mc_listen_port 4747
my_listen_port xxxx
output_channels 2

Note that the id should not include the .app extension. Also, the my_listen_port values will be rewritten by the Conductor, so whatever number you put here doesn’t matter.

The run.command file

This file is used by some Conductors to launch the musebot applications using the terminal. Edit the last line in this file to reference the name of your musebot:

open name_of_your_musebot.app

The run.command file can be edited by control-clicking on the file, and selecting a text-editor.

The info.txt file

This file is mainly there for other developers and curators to understand what your musebot is doing. However, current development includes scanning this file for relevant keywords, so please include at least the following information:

## instrumentation ##

(description of what your musebot does, using keywords (i.e. “generates beats”, “plays bass”, “makes melodies”, etc.).

It’s a good idea to list the messages your musebot is listening for, and what messages it is sending.

We are building a taxonomy of musebot types, so adding a few types to your instrumentation will help. For example, a sample-based beat generating drum bot might be described as:

type:
@beat
@drums
@sample-based

## messages ##

List any non-standard messages that the musebot sends or receives and how agent responds to such messages.

sends:
@send_message_1 …
@send_message_2 …

receives:
@receive_message_1 …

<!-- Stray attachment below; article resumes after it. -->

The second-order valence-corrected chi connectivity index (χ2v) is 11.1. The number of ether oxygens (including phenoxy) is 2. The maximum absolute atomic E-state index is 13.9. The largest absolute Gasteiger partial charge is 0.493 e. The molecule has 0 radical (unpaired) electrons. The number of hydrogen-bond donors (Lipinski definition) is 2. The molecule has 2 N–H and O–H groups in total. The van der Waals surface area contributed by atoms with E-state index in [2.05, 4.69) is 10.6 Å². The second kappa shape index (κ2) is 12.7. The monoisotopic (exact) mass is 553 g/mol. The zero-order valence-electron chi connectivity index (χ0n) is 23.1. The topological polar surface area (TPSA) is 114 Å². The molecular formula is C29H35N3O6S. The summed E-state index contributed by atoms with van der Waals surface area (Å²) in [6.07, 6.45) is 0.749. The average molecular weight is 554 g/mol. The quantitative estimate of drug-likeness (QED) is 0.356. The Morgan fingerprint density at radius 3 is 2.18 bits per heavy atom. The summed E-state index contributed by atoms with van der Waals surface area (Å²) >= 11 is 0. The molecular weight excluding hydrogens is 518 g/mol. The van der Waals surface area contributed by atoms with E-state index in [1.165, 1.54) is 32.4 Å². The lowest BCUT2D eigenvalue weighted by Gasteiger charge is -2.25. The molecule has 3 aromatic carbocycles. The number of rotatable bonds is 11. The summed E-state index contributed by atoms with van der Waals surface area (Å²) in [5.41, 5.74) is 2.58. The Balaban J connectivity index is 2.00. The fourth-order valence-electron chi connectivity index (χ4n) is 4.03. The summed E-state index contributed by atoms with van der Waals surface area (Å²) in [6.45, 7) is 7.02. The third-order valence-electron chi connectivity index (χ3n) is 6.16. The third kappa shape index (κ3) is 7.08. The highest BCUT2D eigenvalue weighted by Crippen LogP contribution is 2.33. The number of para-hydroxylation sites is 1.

@receive_message_2 …

Your musebot application

Your musebot should be a double-clickable application that can launch on its own. For musebots created in Max, this means building a standalone application.

Developing Musebots in Max

Some example musebots and their source code can be found in the Max Musebot Examples folder, found here.

The example patches (Max_Lead, Max_Keys, Max_Drums) are three examples to show three different types of musebots.

The blank_BOT gives an example that includes lots of comments.

ae_RhodesBOT is an example of a working musebot, showing how I do the following:

  • receive specific messages,
  • load samples into a rudimentary sample player,
  • react to both incoming pitch information (via notepool) and rhythmic information (via tala).

All  of my musebots are available as source code in MaxMSP in the Musebot test suit, found here. My musebots all begin with ae_ (for example, ae_BeatBOT.zip). Source code is in the src folder.

In all cases, the bulk of the heavy-lifting (the OSC communication) is handled by the musebot_config.maxpat bpatcher. You don’t need to edit this in any way, as it reads the config.txt file in the folder to communicate with the Conductor.

A few important points to remember while developing in Max:

  • The name of your musebot application/config.txt file must match the name of its parent folder in the Musebots folder.
  • You can make a separate src folder to hold your source code, but the config.txt file must be in the parent folder. Make an alias of this file and drag the alias into your src folder in order for the Conductor to control your musebot.
  • You can easily run the conductor and any musebots while you are developing your musebot in Max. However, this will only work with one musebot in Max at a time, due to the way the existing Max patchers and the musebot_config.maxpat patcher are using replaceable arguments in their sends and receives.
  • You do not need to include any files while building the application in Max.

Bug alerts (known issues that break the system)

  • Every folder in the Musebots directory must have a config.txt file, which contains the name of the application in that same folder.
  • To use Ollie Bown’s bots, you will need the latest version of Java Runtime Environment (JRE), and the JDK to develop.

Any problems with getting started (using MaxMSP) should be sent to Arne Eigenfeldt; any problems with Java musebots should be sent to Ollie Bown.